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Automatic Pen Identification on Plotter

IP.com Disclosure Number: IPCOM000040777D
Original Publication Date: 1987-Dec-01
Included in the Prior Art Database: 2005-Feb-02
Document File: 2 page(s) / 14K

Publishing Venue

IBM

Related People

Powell, S: AUTHOR [+2]

Abstract

In a plotter with many pens, if a pen is placed in the wrong position, the control software is unaware of this, resulting in plotting errors. If each pen is coded and the arrangement is such that the plotter system can sense the code, the application software may then associate the codes with color, pen type and pen width and determine automatically which pens are present and which are missing. If a required pen is missing, the software may initiate actions to remedy or circumvent the problem or to allow the operator to intervene. Many different scenarios are possible, all made feasible by the single innovation of machine-readable plotter pen codes. In order for a plotter to justify its cost, it should be in fairly frequent use.

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Automatic Pen Identification on Plotter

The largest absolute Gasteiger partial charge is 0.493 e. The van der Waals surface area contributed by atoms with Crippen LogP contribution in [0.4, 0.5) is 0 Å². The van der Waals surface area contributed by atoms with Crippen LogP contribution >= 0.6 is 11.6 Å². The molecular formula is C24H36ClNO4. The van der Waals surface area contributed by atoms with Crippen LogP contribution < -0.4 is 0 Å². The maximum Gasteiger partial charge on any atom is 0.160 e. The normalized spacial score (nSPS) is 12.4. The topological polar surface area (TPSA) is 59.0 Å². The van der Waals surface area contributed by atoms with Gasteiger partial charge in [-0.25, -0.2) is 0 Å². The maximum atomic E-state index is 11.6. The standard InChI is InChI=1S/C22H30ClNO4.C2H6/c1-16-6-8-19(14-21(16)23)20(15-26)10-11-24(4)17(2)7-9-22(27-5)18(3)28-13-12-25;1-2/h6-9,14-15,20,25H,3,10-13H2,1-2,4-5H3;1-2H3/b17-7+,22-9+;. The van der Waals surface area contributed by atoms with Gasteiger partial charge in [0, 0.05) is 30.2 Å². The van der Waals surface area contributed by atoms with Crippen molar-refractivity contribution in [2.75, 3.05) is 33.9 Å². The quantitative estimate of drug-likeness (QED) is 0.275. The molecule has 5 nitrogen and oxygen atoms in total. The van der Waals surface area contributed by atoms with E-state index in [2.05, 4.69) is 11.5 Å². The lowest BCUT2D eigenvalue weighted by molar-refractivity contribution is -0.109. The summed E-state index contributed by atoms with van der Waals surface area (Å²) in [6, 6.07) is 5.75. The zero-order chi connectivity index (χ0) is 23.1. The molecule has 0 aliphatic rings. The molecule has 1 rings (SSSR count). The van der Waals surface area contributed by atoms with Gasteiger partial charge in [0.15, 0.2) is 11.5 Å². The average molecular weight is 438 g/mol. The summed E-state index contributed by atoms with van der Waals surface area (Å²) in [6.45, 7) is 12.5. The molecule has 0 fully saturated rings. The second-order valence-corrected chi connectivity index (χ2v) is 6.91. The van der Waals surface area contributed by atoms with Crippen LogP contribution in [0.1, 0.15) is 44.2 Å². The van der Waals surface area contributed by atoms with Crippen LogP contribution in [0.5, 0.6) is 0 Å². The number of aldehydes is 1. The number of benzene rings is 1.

In a plotter with many pens, if a pen is placed in the wrong position, the control software is unaware of this, resulting in plotting errors. If each pen is coded and the arrangement is such that the plotter system can sense the code, the application software may then associate the codes with color, pen type and pen width and determine automatically which pens are present and which are missing. If a required pen is missing, the software may initiate actions to remedy or circumvent the problem or to allow the operator to intervene. Many different scenarios are possible, all made feasible by the single innovation of machine- readable plotter pen codes. In order for a plotter to justify its cost, it should be in fairly frequent use. This means regular changes of pens to cope with the different types of media and the quality of plot required. At present this means placing each pen in a pre-arranged pen-holder position suitable for a particular application. This involves matching colors (and/or pen types and widths) to that expected by the application. This is a manual and error-prone operation, involving knowledge of the application and plotter. In order to produce a plot of a picture, the user has to ensure correspondence between the colors desired and the pens in the pen holders. This usually involves one incorrect plot while the user tries to match the colors up. The pen positions on the plotter are identified purely by numbers and these are used to choose appropriate colors for the plot. There is no mechanism whereby the plotter, or the driving software, can confirm that the correct pen is being used. Plots can take a long time, typically ten to twenty minutes, with the erroneous pen discovered, on average, after five to ten minutes, when the erroneous pen is first used. A simple solution would be for the plotter microcode to determine the type of pen (its color, width and technology) from the pen itself. The user would then be free of any worries and could quickly change the pens in response to suggestions from the application. This may be done by one of two similar indicator types, magnetic stripe or...